Your life—fictionalized!

This past weekend, my family cleaned out the basement. This meant I spent approximately 24 hours of my weekend going through boxes. As could be expected, I found some interesting stuff: my old yearbooks (signed by someone people I can’t place in my memory, by other people I’m [sadly] no longer friends with, and still other people I’m [gladly] no longer friends with), my 6th grade diary (so unbelievably embarrassing), all my old soccer cuttings (I was in the paper a lot, or at least that’s what it seems now).

As I said, most of it was interesting. There were, however, moments that were much more sad. A graduation card from a friend that I’m pretty sure I drove away through early college selfishness, a yearbook signature from someone who I didn’t even realize was a friend until she’d moved away—and a host of pictures that meant nothing to me at the time but that, nine years later, I’m able to see from a different perspective. You see, at the time, I didn’t think I meant a whole lot to anyone. I didn’t think anyone noticed me. But someone had, it turned out. In every group picture that we’re both in, this person is next to me. Leaning in. It’s so obvious now. But it’s also too late. By years. You see, we don’t even speak anymore.

And this was the point when the fiction writer in me realized that, as a writer, I have the ability to recast my past. Yes, things happened a certain way. I know that. I’m not trying to pretend they didn’t. But I have a new understanding of that past now, so in a way, I’ve recreated it. It’s like looking at the same scene from two different vantage points—the same things happen, but it all appears slightly different to the different observers.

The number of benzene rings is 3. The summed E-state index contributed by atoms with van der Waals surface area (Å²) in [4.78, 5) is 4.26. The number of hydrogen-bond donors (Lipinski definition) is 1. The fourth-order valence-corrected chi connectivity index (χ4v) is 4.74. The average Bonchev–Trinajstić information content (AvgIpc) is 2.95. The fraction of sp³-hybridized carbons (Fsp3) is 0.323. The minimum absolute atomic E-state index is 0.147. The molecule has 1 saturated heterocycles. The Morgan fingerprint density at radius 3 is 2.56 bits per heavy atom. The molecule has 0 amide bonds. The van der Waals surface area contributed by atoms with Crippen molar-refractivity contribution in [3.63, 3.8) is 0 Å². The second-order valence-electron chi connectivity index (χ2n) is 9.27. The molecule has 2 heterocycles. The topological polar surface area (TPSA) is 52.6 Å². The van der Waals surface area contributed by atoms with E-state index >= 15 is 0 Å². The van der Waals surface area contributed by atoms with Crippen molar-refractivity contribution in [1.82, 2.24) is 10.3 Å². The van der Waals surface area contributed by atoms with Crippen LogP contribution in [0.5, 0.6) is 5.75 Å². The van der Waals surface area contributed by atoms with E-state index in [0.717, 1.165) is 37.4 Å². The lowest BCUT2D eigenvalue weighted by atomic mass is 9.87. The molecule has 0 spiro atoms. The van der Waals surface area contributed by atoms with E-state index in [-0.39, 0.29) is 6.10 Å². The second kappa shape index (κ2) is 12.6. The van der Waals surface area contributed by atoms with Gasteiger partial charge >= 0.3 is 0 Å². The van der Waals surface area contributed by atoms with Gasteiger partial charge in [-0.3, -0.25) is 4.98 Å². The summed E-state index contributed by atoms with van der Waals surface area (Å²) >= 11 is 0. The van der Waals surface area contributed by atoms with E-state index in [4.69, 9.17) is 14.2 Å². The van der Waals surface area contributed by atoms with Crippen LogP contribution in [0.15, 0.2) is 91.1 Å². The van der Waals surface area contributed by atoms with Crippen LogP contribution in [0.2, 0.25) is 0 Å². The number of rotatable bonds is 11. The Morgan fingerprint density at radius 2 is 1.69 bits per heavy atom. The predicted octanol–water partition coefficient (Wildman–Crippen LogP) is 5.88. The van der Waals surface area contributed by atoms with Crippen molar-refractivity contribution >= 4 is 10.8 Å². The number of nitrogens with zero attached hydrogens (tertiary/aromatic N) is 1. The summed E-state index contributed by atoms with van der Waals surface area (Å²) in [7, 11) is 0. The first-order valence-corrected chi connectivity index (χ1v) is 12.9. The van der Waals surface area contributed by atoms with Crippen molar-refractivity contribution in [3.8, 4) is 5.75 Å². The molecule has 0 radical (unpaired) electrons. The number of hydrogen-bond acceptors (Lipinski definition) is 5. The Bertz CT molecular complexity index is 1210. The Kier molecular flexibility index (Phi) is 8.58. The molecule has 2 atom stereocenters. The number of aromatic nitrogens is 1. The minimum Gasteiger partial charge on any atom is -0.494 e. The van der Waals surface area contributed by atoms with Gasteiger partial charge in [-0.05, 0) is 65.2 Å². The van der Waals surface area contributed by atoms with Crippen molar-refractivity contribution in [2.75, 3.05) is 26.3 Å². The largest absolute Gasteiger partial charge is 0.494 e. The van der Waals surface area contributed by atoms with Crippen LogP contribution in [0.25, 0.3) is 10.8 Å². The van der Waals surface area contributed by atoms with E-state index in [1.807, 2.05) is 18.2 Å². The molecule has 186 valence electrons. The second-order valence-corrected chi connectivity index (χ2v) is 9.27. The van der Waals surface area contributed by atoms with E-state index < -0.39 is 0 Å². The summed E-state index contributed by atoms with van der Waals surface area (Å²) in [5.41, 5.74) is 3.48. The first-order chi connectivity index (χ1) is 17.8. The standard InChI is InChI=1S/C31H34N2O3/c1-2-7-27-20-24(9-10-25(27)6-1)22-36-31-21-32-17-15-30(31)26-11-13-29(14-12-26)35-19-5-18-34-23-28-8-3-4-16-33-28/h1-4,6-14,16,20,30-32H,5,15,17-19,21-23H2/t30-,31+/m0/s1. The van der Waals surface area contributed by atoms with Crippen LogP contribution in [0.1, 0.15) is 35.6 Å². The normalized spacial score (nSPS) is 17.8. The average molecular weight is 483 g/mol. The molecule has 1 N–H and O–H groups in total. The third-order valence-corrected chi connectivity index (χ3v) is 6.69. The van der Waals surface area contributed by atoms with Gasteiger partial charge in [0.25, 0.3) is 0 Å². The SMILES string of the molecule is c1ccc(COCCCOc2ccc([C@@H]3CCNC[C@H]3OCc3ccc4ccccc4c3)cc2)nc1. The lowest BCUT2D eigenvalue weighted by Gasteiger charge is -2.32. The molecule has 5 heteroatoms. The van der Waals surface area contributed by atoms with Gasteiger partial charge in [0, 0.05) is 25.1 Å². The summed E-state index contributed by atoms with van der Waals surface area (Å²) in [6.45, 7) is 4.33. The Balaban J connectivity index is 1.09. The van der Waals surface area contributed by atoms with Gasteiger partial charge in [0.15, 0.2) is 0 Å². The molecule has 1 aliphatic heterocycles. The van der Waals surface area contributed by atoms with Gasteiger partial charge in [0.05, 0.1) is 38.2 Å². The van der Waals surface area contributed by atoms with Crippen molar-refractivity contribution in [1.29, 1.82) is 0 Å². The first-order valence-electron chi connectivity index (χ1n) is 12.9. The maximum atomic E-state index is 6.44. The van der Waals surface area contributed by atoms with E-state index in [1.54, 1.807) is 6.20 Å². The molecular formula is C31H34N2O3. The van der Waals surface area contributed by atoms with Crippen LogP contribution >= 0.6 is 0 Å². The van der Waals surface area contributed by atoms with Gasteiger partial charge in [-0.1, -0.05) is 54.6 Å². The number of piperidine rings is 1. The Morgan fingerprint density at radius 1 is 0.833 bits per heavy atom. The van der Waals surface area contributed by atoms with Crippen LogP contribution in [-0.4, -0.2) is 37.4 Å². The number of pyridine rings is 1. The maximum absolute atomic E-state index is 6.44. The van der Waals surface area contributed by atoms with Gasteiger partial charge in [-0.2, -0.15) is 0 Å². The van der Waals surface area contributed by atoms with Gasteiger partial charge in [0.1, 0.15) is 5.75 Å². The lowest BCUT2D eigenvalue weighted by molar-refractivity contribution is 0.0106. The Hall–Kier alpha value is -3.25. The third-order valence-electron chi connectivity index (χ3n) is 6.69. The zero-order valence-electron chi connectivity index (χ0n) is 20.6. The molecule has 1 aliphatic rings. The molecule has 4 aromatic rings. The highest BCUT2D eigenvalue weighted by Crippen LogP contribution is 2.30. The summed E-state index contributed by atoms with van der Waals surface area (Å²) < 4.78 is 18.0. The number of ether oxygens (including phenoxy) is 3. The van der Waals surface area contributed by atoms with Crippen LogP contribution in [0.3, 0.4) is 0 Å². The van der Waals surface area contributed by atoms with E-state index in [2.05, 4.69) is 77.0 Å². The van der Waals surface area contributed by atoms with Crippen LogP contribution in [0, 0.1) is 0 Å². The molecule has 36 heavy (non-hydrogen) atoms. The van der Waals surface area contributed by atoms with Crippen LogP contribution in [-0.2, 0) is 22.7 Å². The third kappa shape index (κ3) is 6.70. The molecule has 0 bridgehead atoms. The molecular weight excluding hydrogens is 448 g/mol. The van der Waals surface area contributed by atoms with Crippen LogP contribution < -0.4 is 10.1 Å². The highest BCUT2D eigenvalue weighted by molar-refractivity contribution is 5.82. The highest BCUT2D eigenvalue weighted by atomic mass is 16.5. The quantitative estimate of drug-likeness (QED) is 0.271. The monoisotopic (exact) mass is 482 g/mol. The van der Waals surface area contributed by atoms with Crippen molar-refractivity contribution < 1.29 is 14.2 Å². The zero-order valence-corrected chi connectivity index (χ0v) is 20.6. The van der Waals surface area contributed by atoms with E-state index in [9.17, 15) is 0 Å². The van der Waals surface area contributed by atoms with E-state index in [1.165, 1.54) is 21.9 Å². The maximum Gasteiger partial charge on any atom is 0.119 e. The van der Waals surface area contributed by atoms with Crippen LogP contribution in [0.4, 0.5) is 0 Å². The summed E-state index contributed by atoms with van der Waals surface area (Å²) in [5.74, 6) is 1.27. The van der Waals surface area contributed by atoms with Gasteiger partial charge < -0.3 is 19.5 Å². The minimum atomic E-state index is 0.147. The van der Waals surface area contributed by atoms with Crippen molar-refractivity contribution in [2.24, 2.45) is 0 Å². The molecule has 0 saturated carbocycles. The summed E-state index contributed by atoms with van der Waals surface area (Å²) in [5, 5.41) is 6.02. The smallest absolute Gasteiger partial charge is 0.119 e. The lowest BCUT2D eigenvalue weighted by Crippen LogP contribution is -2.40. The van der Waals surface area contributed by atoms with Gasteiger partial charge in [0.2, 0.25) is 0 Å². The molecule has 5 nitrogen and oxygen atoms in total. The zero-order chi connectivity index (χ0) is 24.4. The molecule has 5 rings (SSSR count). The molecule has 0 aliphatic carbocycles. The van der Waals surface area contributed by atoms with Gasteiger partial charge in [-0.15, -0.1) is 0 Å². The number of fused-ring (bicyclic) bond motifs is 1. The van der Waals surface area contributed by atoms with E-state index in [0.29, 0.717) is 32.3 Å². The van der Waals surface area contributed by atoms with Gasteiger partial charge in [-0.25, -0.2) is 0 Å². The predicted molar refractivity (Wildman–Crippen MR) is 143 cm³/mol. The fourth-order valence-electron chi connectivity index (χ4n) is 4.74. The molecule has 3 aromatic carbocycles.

This came up again earlier today, when I was being pushed around by someone online. This person had said some things to which I took offense. Most upsetting, he’d seemed to take credit for something in my life that had absolutely zero to do with him. Not wanting to be silenced (I’ve had enough of that over the years), I responded. But then I wondered, how can I let this go? How can I not end up shaking from anger and fear while hundreds of miles away? He won’t let me have the last word—he’s always right, you see. But then I realized, I can recreate this situation. I can refuse to acknowledge (or even notice) any response. Yes, he probably will respond, but in my reality, I finally had the last say, because that’s all I’ll allow.

I don’t exactly know where I’m going with all of this, just that these revelations have seemed—to me—to be directly related to my growing skill of a writer. I’ve noticed that I see the world differently these days, and not in a way that can be explained by the mere fact that I’m growing older, experiencing more. But I’m beginning to see that this is my life, and, to a certain extent, I can write it how I want it.

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